I installed qnx in my CF card and made it bootable and it was working well. However, yesterday it stopped working while my system was running. Checking the filesystem revealed that it was corrupted. I tried to view the log files but they are corrupted and inaccessible. How can I find out how it became corrupted and which files are corrupted with bit by bit. How can I view the hex file of cf card data. The card is using an ect2 filesystem.

  • Are you sure it isn't just that the CF card is broken? One died on me recently in a similar way... – vonbrand May 23 '14 at 17:23
  • Presumably "ect2 filesystem" is "ext2 filesystem". How long has this device been running. Is there anything in the system configuration to mitigate CF cell burnout due to excessive writes to particular sectors? Wear-leveling can be important if nothing is done to mitigate repetitive writes to the same area of a file system. – kbulgrien May 23 '14 at 21:14

dd_rescue may be used to obtain a raw dump of a failed device in a way that avoids read aborts due to failed sectors. This will not necessarily tell you why it failed, but, monitoring if failed sectors occur, and potentially where they are in the file system could help you gather information pertinent to finding a probable cause.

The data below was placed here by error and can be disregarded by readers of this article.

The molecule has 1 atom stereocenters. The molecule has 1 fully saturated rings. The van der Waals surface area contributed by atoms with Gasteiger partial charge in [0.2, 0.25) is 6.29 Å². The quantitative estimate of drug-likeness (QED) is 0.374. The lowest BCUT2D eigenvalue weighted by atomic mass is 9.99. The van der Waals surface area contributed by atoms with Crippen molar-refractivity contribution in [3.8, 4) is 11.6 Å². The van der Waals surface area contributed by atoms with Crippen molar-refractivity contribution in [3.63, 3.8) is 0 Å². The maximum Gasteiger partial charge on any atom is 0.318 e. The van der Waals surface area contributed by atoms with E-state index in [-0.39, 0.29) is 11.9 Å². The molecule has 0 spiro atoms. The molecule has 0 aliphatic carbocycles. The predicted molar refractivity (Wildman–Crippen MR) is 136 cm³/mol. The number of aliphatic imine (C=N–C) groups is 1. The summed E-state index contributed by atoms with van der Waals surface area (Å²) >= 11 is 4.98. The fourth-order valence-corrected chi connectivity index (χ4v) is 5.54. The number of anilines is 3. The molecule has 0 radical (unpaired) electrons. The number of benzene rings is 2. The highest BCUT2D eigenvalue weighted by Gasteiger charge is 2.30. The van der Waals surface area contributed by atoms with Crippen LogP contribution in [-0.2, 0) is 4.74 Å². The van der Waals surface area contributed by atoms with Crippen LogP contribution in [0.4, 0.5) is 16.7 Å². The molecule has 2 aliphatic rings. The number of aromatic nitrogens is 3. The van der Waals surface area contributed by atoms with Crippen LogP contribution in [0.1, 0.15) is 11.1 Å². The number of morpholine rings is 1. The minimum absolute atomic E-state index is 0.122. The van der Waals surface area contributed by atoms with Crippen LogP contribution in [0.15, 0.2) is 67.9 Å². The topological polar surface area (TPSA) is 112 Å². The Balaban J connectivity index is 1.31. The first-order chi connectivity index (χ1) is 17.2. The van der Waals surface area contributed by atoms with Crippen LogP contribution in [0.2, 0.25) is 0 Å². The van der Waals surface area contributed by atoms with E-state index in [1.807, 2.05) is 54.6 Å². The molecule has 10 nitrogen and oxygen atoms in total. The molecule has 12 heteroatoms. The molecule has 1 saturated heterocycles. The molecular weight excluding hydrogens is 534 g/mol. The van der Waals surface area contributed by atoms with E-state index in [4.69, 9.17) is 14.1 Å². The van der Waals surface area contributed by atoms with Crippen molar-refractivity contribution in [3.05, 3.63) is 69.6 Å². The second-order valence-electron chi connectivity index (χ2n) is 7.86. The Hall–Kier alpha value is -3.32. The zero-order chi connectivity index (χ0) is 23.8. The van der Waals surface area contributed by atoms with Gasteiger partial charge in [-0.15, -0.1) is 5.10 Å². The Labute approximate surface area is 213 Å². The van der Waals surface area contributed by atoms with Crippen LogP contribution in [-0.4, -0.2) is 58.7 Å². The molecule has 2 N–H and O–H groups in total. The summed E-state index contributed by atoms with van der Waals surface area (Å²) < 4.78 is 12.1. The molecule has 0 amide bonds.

If the operating system image is not configured in a way that limits repetitive writes to particular sectors of a compact flash device, an OS that chatters a lot (logging, etc) can easily access the meta data area of a file system so many times that the FLASH sectors where they are stored reach their maximum write count long before the rest of the media fails. It can be critical to use a CF device that employs wear levelling algorithms if the OS image is not crafted to avoid high volume of writes to certain areas of the media.

dd_rescue would give you a raw dump of the file system. If that's what you mean by "the hex file of cf card", then I heartily recommend it. I have used it to recover data from hard drives that have sustained hardware failures.

If you want to try to recover the log files, PhotoRec does wonders, but for a large partition, it is time consuming and a monumental task to pick through the output of the tool. PhotoRec can get some file extensions (pictures, mp3's, and so on) correct, but the file names are completely lost. It does well at recovering text files. If the CF card failed in the meta data only, this utility would let you recover the content of the log files.

These utilities are on the SysRescueCD.

Hopefully you have not written to the CF card since it failed. Never write to a failed device if you want to recover it later. Always mount the media read only.

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